Leased Real Estate
At first glance, under leasing conditions, unless there is a pending lease expiration, there appears to be less flexibility in utilizing the property for financial strategies. A popular strategy over the last few years has been lease restructures. When there are two to four years remaining on an existing lease, the landlord can be approached for an extension of term. Typically, during the remaining term of the lease, the cash rent can be lowered by providing value to the landlord in terms of additional term. This can be utilized to decrease cash flow requirements on the property; but several issues can arise. First, while cash flow will decrease; the GAAP rent may not decrease. As accounting rules require a straight-lining of the new term, it may actually require the company to book a higher rent. In additional, the company needs to thoroughly evaluate its intention to remain in the existing property for additional years which may interfere with organizational mobility or expansion plans.
An opportunistic option could be a purchase/leaseback. This is a much more selective technique that requires all the stars to be in alignment. Primarily, this is used in a single tenancy situation where the landlord may be in the market for cash now as opposed to long-term income. The process would be to purchase the property from the owner, then execute a sale/leaseback based on the company's improved credit and a bondable lease. In effect, the company is arbitraging the difference between the cap rate and the cost of capital. Again, the stars need to be aligned; but if it works, the organization could lower operating expenses.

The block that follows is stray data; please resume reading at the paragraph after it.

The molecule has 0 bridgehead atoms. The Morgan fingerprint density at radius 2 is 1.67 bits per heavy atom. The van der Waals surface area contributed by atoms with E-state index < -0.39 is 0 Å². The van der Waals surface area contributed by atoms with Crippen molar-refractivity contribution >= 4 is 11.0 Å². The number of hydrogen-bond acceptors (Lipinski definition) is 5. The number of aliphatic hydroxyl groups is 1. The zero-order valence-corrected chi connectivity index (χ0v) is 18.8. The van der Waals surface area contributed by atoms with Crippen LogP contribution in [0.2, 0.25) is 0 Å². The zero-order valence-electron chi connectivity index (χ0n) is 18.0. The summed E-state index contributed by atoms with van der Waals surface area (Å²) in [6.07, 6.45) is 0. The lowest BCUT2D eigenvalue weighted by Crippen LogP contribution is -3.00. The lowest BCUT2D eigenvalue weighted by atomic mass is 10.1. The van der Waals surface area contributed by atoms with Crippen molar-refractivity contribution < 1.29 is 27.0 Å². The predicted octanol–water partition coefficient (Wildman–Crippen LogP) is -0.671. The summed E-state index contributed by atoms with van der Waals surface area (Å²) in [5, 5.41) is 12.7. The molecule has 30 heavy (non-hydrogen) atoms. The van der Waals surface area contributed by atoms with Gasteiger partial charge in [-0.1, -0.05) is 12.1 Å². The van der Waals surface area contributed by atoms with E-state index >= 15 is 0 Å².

Current and Future Markets
The current market impacts owners and lenders just as it is impacting companies. Owners covet stabilized properties with good tenants and may not have additional capacity to be opportunistic with additional purchases. Lenders are much more cautious, requiring higher equity-to-debt ratios and much more stringent covenants with their loans. Tenants dealing with owners will not have the freedoms they once had in coming to terms on lease restructures, as their loan terms may require review and approval from the lender or lenders.